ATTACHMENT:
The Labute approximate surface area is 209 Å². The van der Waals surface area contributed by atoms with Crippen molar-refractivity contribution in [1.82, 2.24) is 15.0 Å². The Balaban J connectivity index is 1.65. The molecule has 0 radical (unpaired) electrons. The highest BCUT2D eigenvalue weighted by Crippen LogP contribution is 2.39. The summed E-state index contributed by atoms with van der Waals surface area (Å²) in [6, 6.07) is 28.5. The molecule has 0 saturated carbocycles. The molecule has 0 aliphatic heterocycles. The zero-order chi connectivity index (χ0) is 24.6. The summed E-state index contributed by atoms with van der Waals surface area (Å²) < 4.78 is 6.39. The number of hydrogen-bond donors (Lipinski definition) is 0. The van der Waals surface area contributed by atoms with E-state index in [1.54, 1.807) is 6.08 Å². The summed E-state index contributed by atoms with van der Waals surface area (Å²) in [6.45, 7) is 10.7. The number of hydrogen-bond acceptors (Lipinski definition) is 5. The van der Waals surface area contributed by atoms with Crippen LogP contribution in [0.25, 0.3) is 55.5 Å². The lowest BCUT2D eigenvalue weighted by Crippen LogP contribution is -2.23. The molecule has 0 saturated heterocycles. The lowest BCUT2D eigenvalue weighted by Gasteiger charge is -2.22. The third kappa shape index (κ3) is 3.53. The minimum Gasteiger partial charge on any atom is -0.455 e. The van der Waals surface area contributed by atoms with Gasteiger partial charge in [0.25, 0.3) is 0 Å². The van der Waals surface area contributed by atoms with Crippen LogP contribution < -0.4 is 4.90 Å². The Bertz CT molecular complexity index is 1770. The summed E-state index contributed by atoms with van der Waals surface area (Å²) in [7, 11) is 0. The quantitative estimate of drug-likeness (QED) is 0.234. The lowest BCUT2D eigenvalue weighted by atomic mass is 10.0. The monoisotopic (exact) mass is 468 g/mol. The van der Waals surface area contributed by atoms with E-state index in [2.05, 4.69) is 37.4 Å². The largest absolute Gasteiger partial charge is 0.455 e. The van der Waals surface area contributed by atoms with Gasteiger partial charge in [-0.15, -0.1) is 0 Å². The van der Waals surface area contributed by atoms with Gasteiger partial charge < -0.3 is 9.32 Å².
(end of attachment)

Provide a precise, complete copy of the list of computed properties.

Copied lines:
The Labute approximate surface area is 209 Å². The van der Waals surface area contributed by atoms with Crippen molar-refractivity contribution in [1.82, 2.24) is 15.0 Å². The Balaban J connectivity index is 1.65. The molecule has 0 radical (unpaired) electrons. The highest BCUT2D eigenvalue weighted by Crippen LogP contribution is 2.39. The summed E-state index contributed by atoms with van der Waals surface area (Å²) in [6, 6.07) is 28.5. The molecule has 0 saturated carbocycles. The molecule has 0 aliphatic heterocycles. The zero-order chi connectivity index (χ0) is 24.6. The summed E-state index contributed by atoms with van der Waals surface area (Å²) < 4.78 is 6.39. The number of hydrogen-bond donors (Lipinski definition) is 0. The van der Waals surface area contributed by atoms with E-state index in [1.54, 1.807) is 6.08 Å². The summed E-state index contributed by atoms with van der Waals surface area (Å²) in [6.45, 7) is 10.7. The number of hydrogen-bond acceptors (Lipinski definition) is 5. The van der Waals surface area contributed by atoms with Crippen LogP contribution in [0.25, 0.3) is 55.5 Å². The lowest BCUT2D eigenvalue weighted by Crippen LogP contribution is -2.23. The molecule has 0 saturated heterocycles. The lowest BCUT2D eigenvalue weighted by Gasteiger charge is -2.22. The third kappa shape index (κ3) is 3.53. The minimum Gasteiger partial charge on any atom is -0.455 e. The van der Waals surface area contributed by atoms with Gasteiger partial charge in [0.25, 0.3) is 0 Å². The van der Waals surface area contributed by atoms with Crippen LogP contribution < -0.4 is 4.90 Å². The Bertz CT molecular complexity index is 1770. The summed E-state index contributed by atoms with van der Waals surface area (Å²) in [7, 11) is 0. The quantitative estimate of drug-likeness (QED) is 0.234. The lowest BCUT2D eigenvalue weighted by atomic mass is 10.0. The monoisotopic (exact) mass is 468 g/mol. The van der Waals surface area contributed by atoms with E-state index in [2.05, 4.69) is 37.4 Å². The largest absolute Gasteiger partial charge is 0.455 e. The van der Waals surface area contributed by atoms with Gasteiger partial charge in [-0.15, -0.1) is 0 Å². The van der Waals surface area contributed by atoms with Gasteiger partial charge < -0.3 is 9.32 Å².